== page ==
Conference Programme




Venue: Conference Suite, Iris Murdoch Building, University of Stirling.


9.30 – 10.20 Registration and coffee

10.20 – 10.30 Welcome address Mr Steven Craig (Conference Organiser)

10.30 – 11.30 Plenary 1 Chair: Dr Adrian Hunter (Deputy HoD English Studies)

The Revolution in English Studies and the Meaning of Culture. Professor Catherine Belsey, Swansea University

11.30 – 11.50 Tea and coffee

11.50 – 12.50 Session 1

Panel 1: Forms of Protest(2)

Chair: TBC

Pier Paolo Pasolini’s case: 33 legal trials to silence his voice, before his ‘death sentence’.

Erminia Passannanti,

A Celebration of Struggle: Literary Insurgency and Forms of Political Protest in Contemporary Art.

Kimberley Marwood, University of Essex

Panel 2:Philosophy and Revolution (2)

Chair: TBC

Humour, the Hegelian Dialectic, Post-constructionalists and Revolution.

Shelley Campbell,

Philosophy of zaum: the ‘para’ of paradox, the ‘trans’ or trans-reason and the ‘neo’ of neologism.

Helen Palmer, Goldsmiths College, University of London

12.50 -13.50 Lunch

13.50 – 15.20 Session 2

Panel 3:The Revolutionary 1930s (3)

Chair: TBC

Andrei Platonov’s Messianic Aesthetics: Interrupting the Revolution.

Adi Drori-Avraham, Goldsmiths College, London

Ethics of silence: is becomes nought in the 1930s.

Simon Cooper, Newcastle University

Between Griffith and Brecht: Cinema and the Transnational in Fritz Lang’s Fury.

Ben Dooley, University of Essex

Panel 4:Novel Revolutions (3)

Chair: TBC

Representation of Factory Children in Early Victorian Industrial Novels and the Development of Social Exchange and Intertextuality.

Pei-Hsuan Lo, Royal Holloway, University of London

James Joyce’s Textual Revolutions as ‘Portals of Discovery’.

Hana Khasawneh,

15.20 – 15.45 Tea and coffee

15.45 – 17.15 Session 3

Panel 5:Modernist Revolutions (3)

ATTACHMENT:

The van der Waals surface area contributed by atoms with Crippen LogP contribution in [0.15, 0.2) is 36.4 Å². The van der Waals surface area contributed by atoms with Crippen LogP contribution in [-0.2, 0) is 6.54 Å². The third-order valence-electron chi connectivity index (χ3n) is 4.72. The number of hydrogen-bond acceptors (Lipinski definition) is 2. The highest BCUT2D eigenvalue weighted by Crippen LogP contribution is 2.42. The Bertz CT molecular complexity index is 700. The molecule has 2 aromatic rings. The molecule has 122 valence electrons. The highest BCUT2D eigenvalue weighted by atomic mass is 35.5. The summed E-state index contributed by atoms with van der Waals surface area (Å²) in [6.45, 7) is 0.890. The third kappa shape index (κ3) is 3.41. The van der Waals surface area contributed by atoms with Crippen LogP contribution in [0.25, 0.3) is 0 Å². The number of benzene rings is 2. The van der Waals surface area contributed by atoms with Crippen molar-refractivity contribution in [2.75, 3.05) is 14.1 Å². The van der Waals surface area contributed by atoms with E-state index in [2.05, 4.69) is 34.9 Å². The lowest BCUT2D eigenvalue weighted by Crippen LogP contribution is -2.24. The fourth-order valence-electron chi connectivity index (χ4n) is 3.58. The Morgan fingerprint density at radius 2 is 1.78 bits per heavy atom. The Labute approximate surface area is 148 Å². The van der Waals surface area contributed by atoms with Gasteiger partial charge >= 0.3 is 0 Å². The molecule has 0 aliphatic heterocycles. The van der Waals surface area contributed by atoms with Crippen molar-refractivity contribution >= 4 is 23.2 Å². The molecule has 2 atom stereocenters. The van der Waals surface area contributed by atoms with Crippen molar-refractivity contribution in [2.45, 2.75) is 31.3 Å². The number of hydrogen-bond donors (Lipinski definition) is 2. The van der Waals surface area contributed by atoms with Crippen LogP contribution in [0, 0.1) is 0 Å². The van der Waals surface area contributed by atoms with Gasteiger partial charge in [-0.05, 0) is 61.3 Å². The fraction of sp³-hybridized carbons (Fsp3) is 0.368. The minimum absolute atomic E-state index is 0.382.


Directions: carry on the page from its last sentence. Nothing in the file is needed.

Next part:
Chair: TBC

Revolutionary Sentence: Development of the Stream-of-Consciousness Narrative.

Urvashi Vashist, University of Aberdeen

Consciousness Explained?

Vanessa Dodd, University of Wales, Newport

Elizabeth Bowen and Modernism.

Anna Fenge, University of Stirling

Panel 6:Revolutionary Theologies (3)

Chair: TBC

Forbidden Theology: the mis-understanding and downfall of pseudo-Dionysius’ concept of hierarchy.

Dylan Potter, University of St Andrews

Revolution against Revolution; India against India; present against the past: ‘drives’ behind the twentieth-century political revolutions of a country.

Bibin Yesudas, independent researcher

The School of Danielson: Neo-Christian Music and the Secular Ear.

Neil Burkey, University College London

17.15 – 19.00 Reception TBC


9.30 – 10.00 Tea and coffee

10.00 – 11.00 Plenary 2 Chair: Professor Ruth Evans

The Paradoxes of the Digital Revolution. Dr John Lavagnino, Kings College, London.

11.00 – 11.15 Tea and coffee

11.15 – 12.45 Session 4

Panel 7: Methodological Approaches to the Digital Revolution: Part One (3)

Chair: TBC

Liminal (r)evolutions: narrative, technology and the late age of print.

Emma Lister, University of Glasgow

Building blocks of text, or, where is text located? An approach to digital narrative.

Hanna Sommerseth,

Regime Change? Avant-gardist Rhetoric and the ‘Digital Revolution’.

Lisa Otty, University of Dundee

Panel 8: Revolutionaries (3)

Chair: TBC